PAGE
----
By contrast the extension of property rights has been closely associated with strong economic growth. Deng Xiaoping’s programme to extend property rights set the stage for China’s rapid economic growth and the massive elimination of poverty.
The lesson of the 1913 Land Act in South Africa, which resulted in massive dispossession of black people in South Africa and the elimination of a self-reliant class, is the need to strengthen property rights, rather than find means to abrogate them. In Round One it is white farms that might be seized, but in Round Two it could be black-owned farms.
Most of the world’s richest countries have the best protection of property rights. The Fraser Institute’s annual Economic Freedom of the World Report consistently shows Switzerland, New Zealand, Finland, Denmark, and Norway – all wealthy countries, are all leaders in the protection of property rights. Their protection of property rights is an important and necessary, albeit not sufficient, cause of their wealth.
Last week, the FW de Klerk Foundation held a conference on ‘Property Rights for All South Africans’ with help from the Konrad Adenauer Stiftung, the body associated with the Christian Democratic Union, the moderately conservative party in Germany. Speakers were drawn from libertarian-leaning think tanks, the Institute of Race Relations, the Free Market Foundation, economists Phumlani Majozi and Dawie Roodt, and organised groups in agriculture like the South African Agri Initiative, and AGRI SA.
There is alarm about the imminent passage of the Bill, but what form can the campaign to defend property rights and oppose the Bill take?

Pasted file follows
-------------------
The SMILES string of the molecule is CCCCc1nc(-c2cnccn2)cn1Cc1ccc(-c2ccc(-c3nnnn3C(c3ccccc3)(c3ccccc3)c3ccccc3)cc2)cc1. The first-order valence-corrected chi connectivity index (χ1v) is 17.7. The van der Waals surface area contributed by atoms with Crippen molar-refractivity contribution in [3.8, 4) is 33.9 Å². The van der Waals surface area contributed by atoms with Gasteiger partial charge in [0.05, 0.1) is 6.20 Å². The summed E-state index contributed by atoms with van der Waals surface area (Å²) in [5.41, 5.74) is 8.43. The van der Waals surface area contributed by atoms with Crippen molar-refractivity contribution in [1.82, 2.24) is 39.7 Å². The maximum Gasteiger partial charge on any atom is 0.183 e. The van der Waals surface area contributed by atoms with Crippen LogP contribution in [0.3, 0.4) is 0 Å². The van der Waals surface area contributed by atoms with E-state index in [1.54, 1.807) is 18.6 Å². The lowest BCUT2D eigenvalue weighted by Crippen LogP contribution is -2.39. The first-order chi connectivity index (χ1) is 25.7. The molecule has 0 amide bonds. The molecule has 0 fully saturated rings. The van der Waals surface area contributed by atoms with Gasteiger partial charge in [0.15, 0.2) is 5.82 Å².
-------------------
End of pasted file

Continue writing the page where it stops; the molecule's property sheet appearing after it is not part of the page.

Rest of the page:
Showing how property rights are a tool for better lives is one way. Through its Khaya Lam project, the Free Market Foundation helps township residents claim title deeds on the houses in which they are resident. Hernando de Soto, the Peruvian economist and former presidential candidate, has promoted the granting of title deeds across the world as a means to mobilise ‘dead’ capital to stimulate development. Achieving massive scale on these sorts of projects is key to building support for property rights.
This is a slow process, but one that can perhaps influence, at least, the opposition parties. Parties other than the ANC and EFF should be urged to campaign on the property rights issue in the 2024 election. After all, large numbers could benefit from title deeds if they have lived in municipal homes. And according to the Institute of Race Relations’s polling, the issue of land redistribution is of far lower importance than the need for jobs.
As state land grabs could set off a financial crisis, the commercial banks should be urged to take a public stand, something they have been reluctant to do so far. Property seized by the state would still carry a mortgage that has to be serviced. Large-scale expropriations would create a mountain of bad debt for the banks.
Business needs to be brought on side in any campaign.
Business gets little
For business, the Bill changes rules that are fundamental to what it does. A business tax revolt is impossible, as the courts would give orders for the seizure of assets and business has a legal obligation to collect payroll tax. The Bill certainly shows that business gets little for all its efforts at social compacting with the state.
Ultimately, not much can really be done if the ruling party is so committed to land seizures as one way of achieving its nirvana of a National Democratic Revolution.
The views of the writer are not necessarily the views of the Daily Friend or the IRR